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Thursday, 25 August 2011

Appeals court upholds sentences, convictions for 13 Insane Deuces


11:14 | ,

federal appellate court has issued a decisive and sweeping rebuke of appeals filed by 13 former Aurora gang members convicted on racketeering charges.

The rulings by the U.S. Seventh Circuit Court of Appeals uphold the foundation of the case against the Aurora Insane Deuces: Members of a suburban street gang can be part of a criminal conspiracy to commit murder and deal drugs. The decisions were issued last week.

The opinions relate to the 2005 arrest of 15 members of Aurora’s Insane Deuces street gang. (A 16th suspect is still at large.) Prosecutors charged the men with being part of a criminal conspiracy tied to four murders, 11 attempted murders and up to $1.25 million in drug trafficking in 2002.

The sweep marked the first time in more than a decade that federal prosecutors had pursued a local gang using racketeering charges.

The men were tried in three groups and all were convicted or pleaded guilty. Eight received life sentences. For those who didn’t get life, their sentences totaled almost 200 years in prison.

Thirteen men filed appeals, arguing they were denied a fair trial for several reasons, including juror misconduct and misleading instructions to the jury. Lawyers for the convicted men also argued that the judge should not have allowed for an anonymous jury or banned two men from sitting through their trial.

The appeals were filed by attorneys for Mariano Morales, Christian Guzman, Romell Handley, Arturo Barbosa, Miguel Rodriguez, Brian Hernandez, Lionel Lechuga, Harold Crowder, Bolivar Benabe, Julian Salazar, Juan Juarez, Stephen Susinka and Fernando Delatorre. All the men are from Aurora except Juarez, a Sandwich resident, and Benabe, a Chicagoan.

Morales, Guzman, Barbosa, Rodriguez, Hernandez, Benabe, Salazar and Delatorre are serving life sentences.

Steven Perez has filed a separate appeal in the case, and Akeem Horton did not appeal his guilty plea.

Nearly all the men argued that they were not part of a conspiracy. While they admit to being gang members, they mostly deny their actions were part of a coordinated plan, or that they had any knowledge of what other gang members planned to do.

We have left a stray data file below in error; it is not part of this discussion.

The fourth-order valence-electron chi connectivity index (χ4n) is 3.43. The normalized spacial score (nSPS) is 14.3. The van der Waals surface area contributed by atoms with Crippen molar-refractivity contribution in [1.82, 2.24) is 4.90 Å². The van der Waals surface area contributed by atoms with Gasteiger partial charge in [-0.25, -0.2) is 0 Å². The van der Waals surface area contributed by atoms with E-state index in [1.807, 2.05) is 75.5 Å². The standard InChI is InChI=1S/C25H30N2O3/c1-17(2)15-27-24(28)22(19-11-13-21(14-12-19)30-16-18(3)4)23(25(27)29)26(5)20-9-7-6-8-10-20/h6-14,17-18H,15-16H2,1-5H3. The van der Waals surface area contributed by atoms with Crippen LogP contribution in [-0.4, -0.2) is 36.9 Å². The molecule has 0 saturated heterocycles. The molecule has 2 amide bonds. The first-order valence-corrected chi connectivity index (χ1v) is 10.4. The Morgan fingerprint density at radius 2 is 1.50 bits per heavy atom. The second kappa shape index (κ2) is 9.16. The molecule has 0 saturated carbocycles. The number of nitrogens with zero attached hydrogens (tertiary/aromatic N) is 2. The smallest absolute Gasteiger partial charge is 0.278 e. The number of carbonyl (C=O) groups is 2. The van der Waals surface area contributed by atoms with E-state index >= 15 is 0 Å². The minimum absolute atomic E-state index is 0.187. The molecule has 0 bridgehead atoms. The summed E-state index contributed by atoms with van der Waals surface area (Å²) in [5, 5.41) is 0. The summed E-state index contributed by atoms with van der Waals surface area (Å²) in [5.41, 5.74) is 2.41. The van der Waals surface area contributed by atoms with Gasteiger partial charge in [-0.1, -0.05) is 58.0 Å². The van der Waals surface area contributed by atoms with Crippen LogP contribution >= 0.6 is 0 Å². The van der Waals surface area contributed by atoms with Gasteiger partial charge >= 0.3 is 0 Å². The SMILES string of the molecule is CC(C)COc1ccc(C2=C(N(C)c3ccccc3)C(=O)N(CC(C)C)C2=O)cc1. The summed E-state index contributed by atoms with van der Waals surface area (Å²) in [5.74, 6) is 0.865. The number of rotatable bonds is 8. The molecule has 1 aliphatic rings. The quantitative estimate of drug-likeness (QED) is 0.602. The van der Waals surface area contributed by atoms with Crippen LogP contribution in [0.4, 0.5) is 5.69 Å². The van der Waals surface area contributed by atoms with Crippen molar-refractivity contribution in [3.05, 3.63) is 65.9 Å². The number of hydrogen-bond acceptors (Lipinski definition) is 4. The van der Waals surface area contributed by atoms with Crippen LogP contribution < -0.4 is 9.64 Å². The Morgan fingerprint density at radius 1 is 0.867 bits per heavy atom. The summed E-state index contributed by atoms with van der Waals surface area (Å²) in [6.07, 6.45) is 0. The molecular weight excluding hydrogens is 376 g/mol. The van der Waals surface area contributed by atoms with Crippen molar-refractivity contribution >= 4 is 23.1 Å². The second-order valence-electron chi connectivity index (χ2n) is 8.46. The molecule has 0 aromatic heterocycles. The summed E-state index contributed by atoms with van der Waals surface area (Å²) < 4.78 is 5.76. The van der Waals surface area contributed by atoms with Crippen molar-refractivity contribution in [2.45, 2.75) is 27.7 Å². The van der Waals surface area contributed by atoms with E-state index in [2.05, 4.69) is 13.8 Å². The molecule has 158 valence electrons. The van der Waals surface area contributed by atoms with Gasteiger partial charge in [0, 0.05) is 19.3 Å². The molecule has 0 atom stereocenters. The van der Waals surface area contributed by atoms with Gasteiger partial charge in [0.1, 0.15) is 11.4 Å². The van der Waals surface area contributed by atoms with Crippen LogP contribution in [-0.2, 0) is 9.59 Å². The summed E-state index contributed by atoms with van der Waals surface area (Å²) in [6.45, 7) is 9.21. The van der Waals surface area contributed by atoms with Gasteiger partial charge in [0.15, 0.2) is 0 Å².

At trial, the prosecutors played recordings of gang members discussing drug sales and the strategies to target rivals. (The meetings had been secretly recorded by a former high ranking member.) But the men said they were individuals who were not always working as part of a conspiracy.

In one case, attorneys for Crowder argued he was so violent both inside and outside the gang, he was essentially freelance violence, not organized crime.

“Crowder’s argument, despite being creative, is unconvincing,” Judge Michael Kanne wrote in the appeal ruling. “While he might not have formally been an Insane Deuce, the relevant question was whether he had joined the racketeering conspiracy.”

The appellate court pointed out that the racketeering statute only requires prosecutors to prove that the men agreed that someone commit the criminal acts, not that they commit the acts themselves. Crowder was far from the only defendant to argue that he was treated unfairly by the court.

Two of the defendants, Benabe and Delatorre, did not attend any of their trial because of outbursts in the pre-trial hearings. Delatorre repeatedly argued that he was a sovereign entity and challenged the legitimacy of the U.S. government to arrest him. Benabe took up the same gripe.

“The judge also made it clear that they could return to court to attend their trial whenever they were willing to promise to behave. Neither ever did so,” Kanne wrote. “(The judge) was patient and judicious in dealing with these defendants’ persistent attempts to disrupt their prosecution. He took the extraordinary step of barring them from attending trial only after it was clear that they intended to disrupt the trial.”

The appellate court also found the judge’s decision to allow jurors to be anonymous throughout the trial was reasonable and did not prejudice the jurors against the defendants. The appellate court also found no merit to arguments that jurors who had joked amongst each other about the trail after verdict was reached had tainted their decision.

Federal prosecutors were understandably pleased with the appellate decisions.

“It’s a testament to the tremendous work done by the Aurora Police Department and the Bureau of Alcohol, Tobacco and Firearms,” said Assistant U.S. Attorney Patrick Pope, who prosecuted all the cases.

Pope highlighted the tremendous impact that several large sweeps have had on Aurora, where murders dropped from 25 in 2002 to two in 2008.

 


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